Recently I shared a photo on Instagram that a friend took of me at Typhoon Lagoon for a special event Disney threw for their Gold & Platinum Passholders. In the photo I was wearing a swimsuit (because, duh, water park) and it was captioned, “Not a size 2 and in a swimsuit.” I didn’t even think twice about sharing a photo of myself in a swimsuit publicly, because, to me, it wasn’t a big deal. At least a thousand people had seen me in that swimsuit IRL at Typhoon Lagoon, and quite frankly, I felt downright gorgeous in that suit.
A few days later, a woman I know in real life who had seen the post mentioned to me how “brave it was” of me to “post a photo in a swimsuit.” It caught me so off guard that I just ignored it and changed the subject. How sad it is that we live in a culture where women are so disgusted by their own bodies that another woman wearing a bathing suit publicly is considered “brave.” To me it hadn’t been an act of bravery, I hadn’t even thought twice about it. Single moms are brave. Women who re-live every detail of their rape in a trial so their rapist goes to prison are brave. Females who enlist in the male-dominated military are brave. Those are just some major examples; women show bravery every day in small ways too. Wearing a bathing suit should not be considered one of them.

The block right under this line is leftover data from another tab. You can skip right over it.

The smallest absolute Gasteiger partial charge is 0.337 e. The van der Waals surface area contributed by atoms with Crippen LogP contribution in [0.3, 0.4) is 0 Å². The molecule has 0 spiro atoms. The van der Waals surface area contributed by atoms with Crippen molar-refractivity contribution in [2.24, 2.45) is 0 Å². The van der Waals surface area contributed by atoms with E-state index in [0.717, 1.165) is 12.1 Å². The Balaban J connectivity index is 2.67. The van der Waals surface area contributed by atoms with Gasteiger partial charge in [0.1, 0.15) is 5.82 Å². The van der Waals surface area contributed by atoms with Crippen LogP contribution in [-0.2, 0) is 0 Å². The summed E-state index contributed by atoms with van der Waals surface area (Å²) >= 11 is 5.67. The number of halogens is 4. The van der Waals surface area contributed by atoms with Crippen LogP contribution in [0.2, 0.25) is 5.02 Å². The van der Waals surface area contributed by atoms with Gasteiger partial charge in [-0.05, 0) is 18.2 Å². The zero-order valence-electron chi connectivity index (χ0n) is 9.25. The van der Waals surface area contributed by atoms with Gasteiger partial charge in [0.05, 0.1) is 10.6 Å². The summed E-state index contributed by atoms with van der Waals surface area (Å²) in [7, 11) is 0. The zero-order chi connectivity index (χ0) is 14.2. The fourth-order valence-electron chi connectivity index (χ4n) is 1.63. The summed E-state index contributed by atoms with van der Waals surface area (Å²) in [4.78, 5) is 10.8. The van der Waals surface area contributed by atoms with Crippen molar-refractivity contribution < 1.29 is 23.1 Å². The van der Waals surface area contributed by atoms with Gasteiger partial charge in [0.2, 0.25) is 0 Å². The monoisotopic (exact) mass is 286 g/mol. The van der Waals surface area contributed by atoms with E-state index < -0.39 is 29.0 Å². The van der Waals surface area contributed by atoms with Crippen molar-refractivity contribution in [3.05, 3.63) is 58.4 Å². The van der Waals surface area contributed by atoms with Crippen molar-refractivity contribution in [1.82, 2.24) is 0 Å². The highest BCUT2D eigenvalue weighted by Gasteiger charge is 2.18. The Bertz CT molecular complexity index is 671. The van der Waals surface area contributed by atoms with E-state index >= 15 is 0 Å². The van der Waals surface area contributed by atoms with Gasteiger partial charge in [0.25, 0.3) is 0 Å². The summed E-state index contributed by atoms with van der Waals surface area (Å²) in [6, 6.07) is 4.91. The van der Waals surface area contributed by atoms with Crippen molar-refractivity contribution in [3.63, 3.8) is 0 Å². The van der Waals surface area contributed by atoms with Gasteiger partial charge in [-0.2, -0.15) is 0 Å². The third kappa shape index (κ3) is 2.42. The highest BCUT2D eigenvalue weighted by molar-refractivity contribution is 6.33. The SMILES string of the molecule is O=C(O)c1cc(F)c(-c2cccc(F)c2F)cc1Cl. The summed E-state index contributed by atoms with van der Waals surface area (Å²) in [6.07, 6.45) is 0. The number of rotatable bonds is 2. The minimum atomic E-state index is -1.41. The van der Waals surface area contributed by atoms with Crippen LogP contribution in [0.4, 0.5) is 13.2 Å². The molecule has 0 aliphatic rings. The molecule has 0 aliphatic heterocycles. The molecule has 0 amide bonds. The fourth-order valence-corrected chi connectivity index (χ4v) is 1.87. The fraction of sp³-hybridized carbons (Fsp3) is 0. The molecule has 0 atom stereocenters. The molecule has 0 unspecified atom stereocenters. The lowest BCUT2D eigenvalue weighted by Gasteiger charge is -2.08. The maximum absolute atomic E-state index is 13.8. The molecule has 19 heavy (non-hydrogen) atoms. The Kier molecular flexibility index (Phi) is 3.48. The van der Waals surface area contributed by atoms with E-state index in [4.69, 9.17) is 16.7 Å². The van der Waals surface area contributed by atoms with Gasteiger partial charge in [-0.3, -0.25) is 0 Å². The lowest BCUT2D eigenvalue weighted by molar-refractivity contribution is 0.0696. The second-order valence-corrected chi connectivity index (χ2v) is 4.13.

We live in a society where size 2 models are splashed across the glossy pages of fashion magazines, wearing clothes that seem to have been made to fit only their bodies. Eventually size 2 became too large for some, so a size zero was added to the mix. ZERO. Literally NOTHING THERE.
The fashion industry has contributed to our warped perception of ourselves so much so that going into a fitting room at Zara used to send me off into a full-fledged anxiety attack, when the things that looked amazing on the waif model on their website hung in a less than visually pleasing way on my own body – until I learned the following phrase: “This just isn’t cut for me.” BOOM. Once I let this little tidbit sink in, it took all the fault off my own body and put it onto the garment. There was nothing wrong with my body, I was simply trying on a garment that was cut for a different body type.
If we spent more time learning about dressing for our body types and less time pointing out the perceived “flaws” on ourselves, imagine what could happen. These days, thanks to companies like Modcloth, flattering clothing for curvy women, fuller figures, and larger busted women is readily available. There are more and more styles being produced by designers and companies who care deeply about helping real women feel confident in their clothing and in their own skin. It took me a long time and lot of fitting rooms to learn what types of clothing flatter my figure – and which don’t. When I spotted aforementioned swimsuit on the ASOS website (another company that carries a full range of sizes), I hit “add to cart” so fast I almost broke my finger. And when I pulled it out of its plastic shipping bag and tried it on, I felt so glamourous I wanted to wear it around the house – an experience I had NEVER had trying on swimwear before. So ladies – love what you have. There’s nothing wrong with you. And somewhere in the fashion-atmosphere there is even a bathing suit you will feel powerful in. Trust me.
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